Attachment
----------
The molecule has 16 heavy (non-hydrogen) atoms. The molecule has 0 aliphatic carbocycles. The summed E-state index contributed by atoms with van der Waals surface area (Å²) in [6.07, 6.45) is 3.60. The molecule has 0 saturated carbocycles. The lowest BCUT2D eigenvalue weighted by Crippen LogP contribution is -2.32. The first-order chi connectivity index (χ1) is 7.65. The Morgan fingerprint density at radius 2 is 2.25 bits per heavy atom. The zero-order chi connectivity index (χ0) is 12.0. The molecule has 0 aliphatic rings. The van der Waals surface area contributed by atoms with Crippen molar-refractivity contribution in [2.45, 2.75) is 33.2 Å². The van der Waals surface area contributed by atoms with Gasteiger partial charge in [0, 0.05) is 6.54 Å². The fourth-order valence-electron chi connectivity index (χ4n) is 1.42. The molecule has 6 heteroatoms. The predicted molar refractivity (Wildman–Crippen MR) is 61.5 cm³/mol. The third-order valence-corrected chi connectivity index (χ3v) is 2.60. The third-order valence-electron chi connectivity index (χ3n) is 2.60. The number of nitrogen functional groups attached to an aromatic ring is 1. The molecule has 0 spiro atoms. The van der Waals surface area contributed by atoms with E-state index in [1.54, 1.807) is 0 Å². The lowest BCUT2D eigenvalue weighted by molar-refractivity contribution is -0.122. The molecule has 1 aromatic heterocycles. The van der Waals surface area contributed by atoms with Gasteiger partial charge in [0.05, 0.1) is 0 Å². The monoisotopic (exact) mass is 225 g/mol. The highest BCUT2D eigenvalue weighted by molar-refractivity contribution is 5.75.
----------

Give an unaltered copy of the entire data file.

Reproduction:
The molecule has 16 heavy (non-hydrogen) atoms. The molecule has 0 aliphatic carbocycles. The summed E-state index contributed by atoms with van der Waals surface area (Å²) in [6.07, 6.45) is 3.60. The molecule has 0 saturated carbocycles. The lowest BCUT2D eigenvalue weighted by Crippen LogP contribution is -2.32. The first-order chi connectivity index (χ1) is 7.65. The Morgan fingerprint density at radius 2 is 2.25 bits per heavy atom. The zero-order chi connectivity index (χ0) is 12.0. The molecule has 0 aliphatic rings. The van der Waals surface area contributed by atoms with Crippen molar-refractivity contribution in [2.45, 2.75) is 33.2 Å². The van der Waals surface area contributed by atoms with Gasteiger partial charge in [0, 0.05) is 6.54 Å². The fourth-order valence-electron chi connectivity index (χ4n) is 1.42. The molecule has 6 heteroatoms. The predicted molar refractivity (Wildman–Crippen MR) is 61.5 cm³/mol. The third-order valence-corrected chi connectivity index (χ3v) is 2.60. The third-order valence-electron chi connectivity index (χ3n) is 2.60. The number of nitrogen functional groups attached to an aromatic ring is 1. The molecule has 0 spiro atoms. The van der Waals surface area contributed by atoms with E-state index in [1.54, 1.807) is 0 Å². The lowest BCUT2D eigenvalue weighted by molar-refractivity contribution is -0.122. The molecule has 1 aromatic heterocycles. The van der Waals surface area contributed by atoms with Gasteiger partial charge in [0.05, 0.1) is 0 Å². The monoisotopic (exact) mass is 225 g/mol. The highest BCUT2D eigenvalue weighted by molar-refractivity contribution is 5.75.